loading
1Comments

Tell us about yourself!

Complete Your Profile
  • DIY Hi-Fi: Vintage Receiver Repair and Modification

    Hi -Great article! I have about half dozen wonderful pieces that I got over the years including my first integrated amp when i was in 6th grade, a Kenwood KA 5700. "A vintage receiver in need of repair will run you about 30 bucks, and can be brought back to better-than-factory condition for about 50 to 70 dollars, plus a couple hours of your time." That's nice to hear. A local shop has a minimum price of 185 for repair! I have another KA 5500 that runs a pair of GNPs (mid & tweeter) on "A", and then the matching 2x8 GNP subwoofer on "B"....Clicked to "A" the speakers sound fine (although not much bass), when I click "B" I hear the mid & lower frequencies, somewhat odd sounding, coming from the sub. When I click A & B, it's s...see more »Hi -Great article! I have about half dozen wonderful pieces that I got over the years including my first integrated amp when i was in 6th grade, a Kenwood KA 5700. "A vintage receiver in need of repair will run you about 30 bucks, and can be brought back to better-than-factory condition for about 50 to 70 dollars, plus a couple hours of your time." That's nice to hear. A local shop has a minimum price of 185 for repair! I have another KA 5500 that runs a pair of GNPs (mid & tweeter) on "A", and then the matching 2x8 GNP subwoofer on "B"....Clicked to "A" the speakers sound fine (although not much bass), when I click "B" I hear the mid & lower frequencies, somewhat odd sounding, coming from the sub. When I click A & B, it's sounds terrible, no high frequencies, just a bunch of mid and low mid. I'm not an electronics expert, but I'm pretty technical. Is this an easy fix? Thanks for your time!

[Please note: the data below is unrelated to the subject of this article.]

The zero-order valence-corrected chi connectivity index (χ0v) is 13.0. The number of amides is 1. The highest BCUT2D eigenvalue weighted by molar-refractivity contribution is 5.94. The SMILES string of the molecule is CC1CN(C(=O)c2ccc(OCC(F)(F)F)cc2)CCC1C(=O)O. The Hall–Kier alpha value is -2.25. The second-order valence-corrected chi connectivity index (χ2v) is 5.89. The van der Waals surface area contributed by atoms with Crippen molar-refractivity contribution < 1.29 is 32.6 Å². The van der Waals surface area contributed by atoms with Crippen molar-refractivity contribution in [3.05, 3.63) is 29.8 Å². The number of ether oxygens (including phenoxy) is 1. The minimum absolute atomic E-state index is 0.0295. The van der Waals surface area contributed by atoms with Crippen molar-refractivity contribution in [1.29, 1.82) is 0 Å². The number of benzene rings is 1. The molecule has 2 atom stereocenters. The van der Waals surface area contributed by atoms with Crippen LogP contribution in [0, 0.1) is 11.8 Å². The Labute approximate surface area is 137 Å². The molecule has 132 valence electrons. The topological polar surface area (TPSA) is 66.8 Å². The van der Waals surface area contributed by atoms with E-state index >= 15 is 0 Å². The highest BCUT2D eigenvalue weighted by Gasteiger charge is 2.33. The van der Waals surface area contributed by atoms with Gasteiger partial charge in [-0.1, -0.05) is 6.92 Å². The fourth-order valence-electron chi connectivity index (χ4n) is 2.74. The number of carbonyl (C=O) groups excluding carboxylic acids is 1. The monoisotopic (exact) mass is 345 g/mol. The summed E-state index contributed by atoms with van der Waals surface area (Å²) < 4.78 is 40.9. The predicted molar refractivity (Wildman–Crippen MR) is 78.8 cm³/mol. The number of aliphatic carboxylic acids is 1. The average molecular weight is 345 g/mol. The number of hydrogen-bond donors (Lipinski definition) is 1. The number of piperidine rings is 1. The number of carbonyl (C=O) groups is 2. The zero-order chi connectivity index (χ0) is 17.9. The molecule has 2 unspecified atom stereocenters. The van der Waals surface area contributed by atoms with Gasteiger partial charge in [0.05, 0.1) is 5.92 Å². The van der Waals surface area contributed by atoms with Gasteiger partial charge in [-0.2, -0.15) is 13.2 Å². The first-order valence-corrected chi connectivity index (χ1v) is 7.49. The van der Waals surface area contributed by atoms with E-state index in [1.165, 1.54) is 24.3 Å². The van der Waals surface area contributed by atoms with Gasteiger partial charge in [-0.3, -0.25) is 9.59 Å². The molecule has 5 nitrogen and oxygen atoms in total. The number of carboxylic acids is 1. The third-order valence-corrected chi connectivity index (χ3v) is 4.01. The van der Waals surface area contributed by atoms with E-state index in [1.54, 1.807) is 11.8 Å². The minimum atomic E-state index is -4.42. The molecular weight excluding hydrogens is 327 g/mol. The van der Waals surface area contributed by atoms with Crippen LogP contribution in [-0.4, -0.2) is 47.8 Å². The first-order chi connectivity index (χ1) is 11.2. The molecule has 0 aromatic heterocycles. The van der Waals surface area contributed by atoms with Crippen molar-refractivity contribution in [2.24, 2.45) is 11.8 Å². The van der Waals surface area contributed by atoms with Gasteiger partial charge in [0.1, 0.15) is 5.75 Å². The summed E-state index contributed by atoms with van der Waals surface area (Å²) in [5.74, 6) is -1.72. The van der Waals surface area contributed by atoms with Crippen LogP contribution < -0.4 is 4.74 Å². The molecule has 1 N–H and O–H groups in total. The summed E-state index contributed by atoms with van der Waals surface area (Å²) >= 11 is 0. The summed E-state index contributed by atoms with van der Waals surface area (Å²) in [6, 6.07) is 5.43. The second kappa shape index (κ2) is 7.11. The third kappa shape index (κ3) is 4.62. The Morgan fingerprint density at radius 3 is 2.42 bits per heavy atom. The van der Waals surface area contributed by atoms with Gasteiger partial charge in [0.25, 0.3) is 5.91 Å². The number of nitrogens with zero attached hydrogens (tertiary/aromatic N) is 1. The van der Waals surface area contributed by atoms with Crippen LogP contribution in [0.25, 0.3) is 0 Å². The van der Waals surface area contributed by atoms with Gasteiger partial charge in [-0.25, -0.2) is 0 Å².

View Instructable »